One aspect of prepping that gets quite a bit of mention (but few articles or posts) is prepping for the whole family. Many preppers prepare for themselves and their children, but not many are prepping for extended family, elderly parents, aunts, uncles, grandparents and pets. This oversight can spell disaster in a major catastrophic event. In light of this, I decided to post a short article on a few easy points to follow concerning family prepping.
Prep for Everyone
When thinking about preparedness, it is easy – and quite common – not to take into account underprepared, extended family. Many of us have family members who have difficulty planning for contingencies, do not plan for the future, or even just scoff at the idea of prepping in general. You may be tempted not to include these people in your prepping plans, but in reality, this is not feasible. The chances are good that some of these family members may find themselves in need of assistance should disaster strike, and if they live in your area, they could end up on your doorstep. It is not easy to turn away a family member in need, even if it taxes your resources. Your best bet is to have a plan in place for unexpected guests in a SHTF scenario. If they never show up, you have extra supplies. If they do show up, your supplies will not be stretched too thin.
Prep for the Grandparents
Grandma and Grandpa may already be in your prepping plans; if so, you have probably already realized that the elderly often have special medical, nutritional, physical, sanitary, and mobility needs. If you can, try to bring up the subject of preparedness with them to see if they have already given thought to their particular needs in an emergency. Urge them to think about it if they have not already done so. Obviously, some elderly people are easier to prep for than others; if you do decide to prep for an older relative, it would be useful find out more about the first aid and dietary needs of that person.
Prep for Pets
It is safe to say that Astro and Mr. Whiskers have not given any thought to recent events in the financial sector, or what could happen next hurricane season. Pretty much the only thing on your pet’s mind is what is going on at the moment. As a responsible pet owner, it falls to you to prepare for your pet’s safety and health during an emergency event. Pet needs are simple when compared to the needs of children or the elderly, but they should not be forgotten when you put your plan together.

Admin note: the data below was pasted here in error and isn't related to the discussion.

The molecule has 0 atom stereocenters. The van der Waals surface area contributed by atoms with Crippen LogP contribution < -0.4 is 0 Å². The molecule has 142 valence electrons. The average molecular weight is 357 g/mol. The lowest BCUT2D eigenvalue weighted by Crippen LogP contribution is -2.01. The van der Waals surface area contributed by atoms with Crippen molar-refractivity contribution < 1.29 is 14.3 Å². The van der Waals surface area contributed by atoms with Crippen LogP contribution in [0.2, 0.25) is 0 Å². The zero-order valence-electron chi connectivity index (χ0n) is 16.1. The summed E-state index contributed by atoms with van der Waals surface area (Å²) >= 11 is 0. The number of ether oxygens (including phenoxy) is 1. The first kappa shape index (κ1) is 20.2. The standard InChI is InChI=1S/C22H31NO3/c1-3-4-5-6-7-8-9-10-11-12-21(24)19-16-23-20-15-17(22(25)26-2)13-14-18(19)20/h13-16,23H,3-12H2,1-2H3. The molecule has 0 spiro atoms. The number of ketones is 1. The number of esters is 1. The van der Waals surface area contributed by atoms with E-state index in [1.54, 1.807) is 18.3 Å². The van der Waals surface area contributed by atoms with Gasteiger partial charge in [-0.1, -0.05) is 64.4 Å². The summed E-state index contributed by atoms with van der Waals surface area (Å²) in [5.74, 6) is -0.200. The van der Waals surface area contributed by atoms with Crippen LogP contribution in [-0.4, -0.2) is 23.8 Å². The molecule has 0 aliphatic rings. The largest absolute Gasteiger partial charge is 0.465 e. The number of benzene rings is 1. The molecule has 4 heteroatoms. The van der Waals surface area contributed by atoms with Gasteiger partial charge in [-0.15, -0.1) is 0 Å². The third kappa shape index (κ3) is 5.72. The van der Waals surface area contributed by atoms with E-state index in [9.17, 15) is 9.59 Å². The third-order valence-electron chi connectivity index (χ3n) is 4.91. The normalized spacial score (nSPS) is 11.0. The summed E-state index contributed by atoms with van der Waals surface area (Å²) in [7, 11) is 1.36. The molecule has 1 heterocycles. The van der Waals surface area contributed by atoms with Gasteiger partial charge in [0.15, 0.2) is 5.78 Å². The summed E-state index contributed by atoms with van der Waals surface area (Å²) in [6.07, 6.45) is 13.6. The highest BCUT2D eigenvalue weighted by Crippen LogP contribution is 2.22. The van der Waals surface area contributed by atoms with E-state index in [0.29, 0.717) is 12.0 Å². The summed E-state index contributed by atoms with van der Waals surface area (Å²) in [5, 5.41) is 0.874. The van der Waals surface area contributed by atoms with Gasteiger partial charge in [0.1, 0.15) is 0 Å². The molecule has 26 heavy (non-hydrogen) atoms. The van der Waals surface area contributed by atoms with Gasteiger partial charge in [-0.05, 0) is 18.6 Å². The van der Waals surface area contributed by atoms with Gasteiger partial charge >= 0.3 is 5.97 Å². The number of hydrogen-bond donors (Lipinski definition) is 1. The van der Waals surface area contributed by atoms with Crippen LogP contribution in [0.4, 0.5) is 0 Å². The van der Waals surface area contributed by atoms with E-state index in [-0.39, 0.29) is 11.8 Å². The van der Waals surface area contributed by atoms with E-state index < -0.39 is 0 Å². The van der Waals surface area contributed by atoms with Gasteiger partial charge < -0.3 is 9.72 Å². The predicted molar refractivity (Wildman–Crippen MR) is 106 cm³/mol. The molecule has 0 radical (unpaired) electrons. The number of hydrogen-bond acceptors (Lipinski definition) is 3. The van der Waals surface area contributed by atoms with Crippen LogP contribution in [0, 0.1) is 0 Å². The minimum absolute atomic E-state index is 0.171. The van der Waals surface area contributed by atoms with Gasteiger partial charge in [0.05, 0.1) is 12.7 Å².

Astro is a good dog. He can help you carry things, guard your shelter, and protect your family. He can also help you hunt, and he can be great at helping people relax. Pets help us by providing a sense of normalcy in distressing situations. There are many advantages to owning a dog or cat, and you should remember that when prepping. A natural disaster or another significant event is no time to change the animal’s food; if a situation is already bad, change in diet could be a stressor (and a pet’s gastric distress is no good for anybody involved!). Pets in general, and dogs in particular, are resilient and adapt to change more quickly than humans. But they do react to the same stressors we face, so make sure to pack away some of your pet’s everyday food, and don’t forget to include a few toys, snacks, and a blanket for sleeping to eliminate unneeded stress.
These are just a few tips to consider when thinking about prepping for the whole family. Your specific family make-up will, of course, determine the best way for you to prep. Do you have any other thoughts on the topic? We would love to hear them! Please stop by our website, www.gameplanpreppers.com, or email us at firstname.lastname@example.org.